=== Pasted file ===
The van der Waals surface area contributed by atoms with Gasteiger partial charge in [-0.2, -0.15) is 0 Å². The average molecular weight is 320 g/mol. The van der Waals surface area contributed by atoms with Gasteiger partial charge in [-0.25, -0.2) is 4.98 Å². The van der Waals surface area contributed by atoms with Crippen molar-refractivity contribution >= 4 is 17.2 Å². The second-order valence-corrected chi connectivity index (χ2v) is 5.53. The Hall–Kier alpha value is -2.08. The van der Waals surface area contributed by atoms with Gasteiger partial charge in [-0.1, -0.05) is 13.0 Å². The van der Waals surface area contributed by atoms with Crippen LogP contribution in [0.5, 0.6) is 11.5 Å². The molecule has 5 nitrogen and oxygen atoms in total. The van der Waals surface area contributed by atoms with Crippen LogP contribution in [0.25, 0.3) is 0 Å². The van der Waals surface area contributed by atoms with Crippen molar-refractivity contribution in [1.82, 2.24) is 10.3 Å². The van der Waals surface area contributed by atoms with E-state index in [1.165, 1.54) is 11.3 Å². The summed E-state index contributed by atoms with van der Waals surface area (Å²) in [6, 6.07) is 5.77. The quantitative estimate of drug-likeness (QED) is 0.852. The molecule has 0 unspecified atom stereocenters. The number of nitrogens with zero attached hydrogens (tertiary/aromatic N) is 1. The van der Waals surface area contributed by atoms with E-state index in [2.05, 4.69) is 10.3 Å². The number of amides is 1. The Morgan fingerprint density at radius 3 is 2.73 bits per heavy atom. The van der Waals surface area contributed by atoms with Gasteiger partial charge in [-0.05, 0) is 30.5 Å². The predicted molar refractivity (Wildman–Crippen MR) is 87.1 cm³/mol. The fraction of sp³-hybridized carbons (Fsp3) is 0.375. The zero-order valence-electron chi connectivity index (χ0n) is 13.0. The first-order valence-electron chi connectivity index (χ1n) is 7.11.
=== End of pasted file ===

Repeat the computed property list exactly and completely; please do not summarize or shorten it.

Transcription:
The van der Waals surface area contributed by atoms with Gasteiger partial charge in [-0.2, -0.15) is 0 Å². The average molecular weight is 320 g/mol. The van der Waals surface area contributed by atoms with Gasteiger partial charge in [-0.25, -0.2) is 4.98 Å². The van der Waals surface area contributed by atoms with Crippen molar-refractivity contribution >= 4 is 17.2 Å². The second-order valence-corrected chi connectivity index (χ2v) is 5.53. The Hall–Kier alpha value is -2.08. The van der Waals surface area contributed by atoms with Gasteiger partial charge in [-0.1, -0.05) is 13.0 Å². The van der Waals surface area contributed by atoms with Crippen LogP contribution in [0.5, 0.6) is 11.5 Å². The molecule has 5 nitrogen and oxygen atoms in total. The van der Waals surface area contributed by atoms with Crippen LogP contribution in [0.25, 0.3) is 0 Å². The van der Waals surface area contributed by atoms with Crippen molar-refractivity contribution in [1.82, 2.24) is 10.3 Å². The van der Waals surface area contributed by atoms with E-state index in [1.165, 1.54) is 11.3 Å². The summed E-state index contributed by atoms with van der Waals surface area (Å²) in [6, 6.07) is 5.77. The quantitative estimate of drug-likeness (QED) is 0.852. The molecule has 0 unspecified atom stereocenters. The number of nitrogens with zero attached hydrogens (tertiary/aromatic N) is 1. The van der Waals surface area contributed by atoms with E-state index in [2.05, 4.69) is 10.3 Å². The number of amides is 1. The Morgan fingerprint density at radius 3 is 2.73 bits per heavy atom. The van der Waals surface area contributed by atoms with Gasteiger partial charge in [-0.05, 0) is 30.5 Å². The predicted molar refractivity (Wildman–Crippen MR) is 87.1 cm³/mol. The fraction of sp³-hybridized carbons (Fsp3) is 0.375. The zero-order valence-electron chi connectivity index (χ0n) is 13.0. The first-order valence-electron chi connectivity index (χ1n) is 7.11.